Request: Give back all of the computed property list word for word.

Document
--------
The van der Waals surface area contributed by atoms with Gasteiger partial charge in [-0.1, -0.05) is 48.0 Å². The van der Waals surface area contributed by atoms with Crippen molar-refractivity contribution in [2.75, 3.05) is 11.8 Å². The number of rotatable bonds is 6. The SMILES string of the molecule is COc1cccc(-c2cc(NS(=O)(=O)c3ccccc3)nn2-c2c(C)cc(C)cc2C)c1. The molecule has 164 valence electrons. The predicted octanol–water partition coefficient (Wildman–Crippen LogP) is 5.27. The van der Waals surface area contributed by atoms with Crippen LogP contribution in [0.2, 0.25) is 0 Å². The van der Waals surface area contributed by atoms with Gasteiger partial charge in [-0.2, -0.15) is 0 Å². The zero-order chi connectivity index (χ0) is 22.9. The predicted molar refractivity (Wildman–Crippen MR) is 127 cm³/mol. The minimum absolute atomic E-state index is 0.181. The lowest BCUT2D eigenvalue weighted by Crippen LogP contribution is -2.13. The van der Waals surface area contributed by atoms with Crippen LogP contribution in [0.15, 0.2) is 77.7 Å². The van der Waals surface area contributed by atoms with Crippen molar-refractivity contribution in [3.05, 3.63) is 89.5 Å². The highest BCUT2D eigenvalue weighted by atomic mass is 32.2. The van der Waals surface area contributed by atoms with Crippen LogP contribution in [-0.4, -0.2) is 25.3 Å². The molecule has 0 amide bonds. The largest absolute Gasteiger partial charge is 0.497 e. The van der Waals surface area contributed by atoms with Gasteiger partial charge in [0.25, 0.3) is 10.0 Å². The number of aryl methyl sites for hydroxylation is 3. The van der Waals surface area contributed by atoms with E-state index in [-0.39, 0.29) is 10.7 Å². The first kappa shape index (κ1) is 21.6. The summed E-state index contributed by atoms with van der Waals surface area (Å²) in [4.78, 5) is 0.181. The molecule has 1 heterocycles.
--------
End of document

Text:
The van der Waals surface area contributed by atoms with Gasteiger partial charge in [-0.1, -0.05) is 48.0 Å². The van der Waals surface area contributed by atoms with Crippen molar-refractivity contribution in [2.75, 3.05) is 11.8 Å². The number of rotatable bonds is 6. The SMILES string of the molecule is COc1cccc(-c2cc(NS(=O)(=O)c3ccccc3)nn2-c2c(C)cc(C)cc2C)c1. The molecule has 164 valence electrons. The predicted octanol–water partition coefficient (Wildman–Crippen LogP) is 5.27. The van der Waals surface area contributed by atoms with Crippen LogP contribution in [0.2, 0.25) is 0 Å². The van der Waals surface area contributed by atoms with Gasteiger partial charge in [-0.2, -0.15) is 0 Å². The zero-order chi connectivity index (χ0) is 22.9. The predicted molar refractivity (Wildman–Crippen MR) is 127 cm³/mol. The minimum absolute atomic E-state index is 0.181. The lowest BCUT2D eigenvalue weighted by Crippen LogP contribution is -2.13. The van der Waals surface area contributed by atoms with Crippen LogP contribution in [0.15, 0.2) is 77.7 Å². The van der Waals surface area contributed by atoms with Crippen molar-refractivity contribution in [3.05, 3.63) is 89.5 Å². The highest BCUT2D eigenvalue weighted by atomic mass is 32.2. The van der Waals surface area contributed by atoms with Crippen LogP contribution in [-0.4, -0.2) is 25.3 Å². The molecule has 0 amide bonds. The largest absolute Gasteiger partial charge is 0.497 e. The van der Waals surface area contributed by atoms with Gasteiger partial charge in [0.25, 0.3) is 10.0 Å². The number of aryl methyl sites for hydroxylation is 3. The van der Waals surface area contributed by atoms with E-state index in [-0.39, 0.29) is 10.7 Å². The first kappa shape index (κ1) is 21.6. The summed E-state index contributed by atoms with van der Waals surface area (Å²) in [4.78, 5) is 0.181. The molecule has 1 heterocycles.